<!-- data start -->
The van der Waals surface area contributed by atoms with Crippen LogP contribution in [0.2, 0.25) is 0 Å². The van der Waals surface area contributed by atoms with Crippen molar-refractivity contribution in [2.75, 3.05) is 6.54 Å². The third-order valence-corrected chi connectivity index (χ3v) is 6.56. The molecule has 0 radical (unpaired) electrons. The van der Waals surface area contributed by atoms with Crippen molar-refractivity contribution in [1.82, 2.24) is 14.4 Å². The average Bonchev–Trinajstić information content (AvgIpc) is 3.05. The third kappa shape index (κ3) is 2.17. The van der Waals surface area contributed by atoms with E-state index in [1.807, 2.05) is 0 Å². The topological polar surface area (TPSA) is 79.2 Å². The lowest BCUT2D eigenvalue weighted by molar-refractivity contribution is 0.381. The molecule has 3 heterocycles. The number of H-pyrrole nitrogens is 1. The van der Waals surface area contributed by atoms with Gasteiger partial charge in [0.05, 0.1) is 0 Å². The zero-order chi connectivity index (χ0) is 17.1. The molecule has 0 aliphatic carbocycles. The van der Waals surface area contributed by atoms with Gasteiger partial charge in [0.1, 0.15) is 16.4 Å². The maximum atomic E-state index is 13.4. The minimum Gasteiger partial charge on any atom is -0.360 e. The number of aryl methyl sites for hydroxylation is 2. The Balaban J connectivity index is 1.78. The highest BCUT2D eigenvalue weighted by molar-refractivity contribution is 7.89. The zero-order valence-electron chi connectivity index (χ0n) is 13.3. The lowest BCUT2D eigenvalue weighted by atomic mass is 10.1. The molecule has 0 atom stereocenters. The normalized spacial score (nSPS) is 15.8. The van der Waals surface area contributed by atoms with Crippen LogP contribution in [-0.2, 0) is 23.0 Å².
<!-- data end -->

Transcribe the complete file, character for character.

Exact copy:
The van der Waals surface area contributed by atoms with Crippen LogP contribution in [0.2, 0.25) is 0 Å². The van der Waals surface area contributed by atoms with Crippen molar-refractivity contribution in [2.75, 3.05) is 6.54 Å². The third-order valence-corrected chi connectivity index (χ3v) is 6.56. The molecule has 0 radical (unpaired) electrons. The van der Waals surface area contributed by atoms with Crippen molar-refractivity contribution in [1.82, 2.24) is 14.4 Å². The average Bonchev–Trinajstić information content (AvgIpc) is 3.05. The third kappa shape index (κ3) is 2.17. The van der Waals surface area contributed by atoms with E-state index in [1.807, 2.05) is 0 Å². The topological polar surface area (TPSA) is 79.2 Å². The lowest BCUT2D eigenvalue weighted by molar-refractivity contribution is 0.381. The molecule has 3 heterocycles. The number of H-pyrrole nitrogens is 1. The van der Waals surface area contributed by atoms with Gasteiger partial charge in [0.05, 0.1) is 0 Å². The zero-order chi connectivity index (χ0) is 17.1. The molecule has 0 aliphatic carbocycles. The van der Waals surface area contributed by atoms with Gasteiger partial charge in [0.1, 0.15) is 16.4 Å². The maximum atomic E-state index is 13.4. The minimum Gasteiger partial charge on any atom is -0.360 e. The number of aryl methyl sites for hydroxylation is 2. The Balaban J connectivity index is 1.78. The highest BCUT2D eigenvalue weighted by molar-refractivity contribution is 7.89. The zero-order valence-electron chi connectivity index (χ0n) is 13.3. The lowest BCUT2D eigenvalue weighted by atomic mass is 10.1. The molecule has 0 atom stereocenters. The normalized spacial score (nSPS) is 15.8. The van der Waals surface area contributed by atoms with Crippen LogP contribution in [-0.2, 0) is 23.0 Å².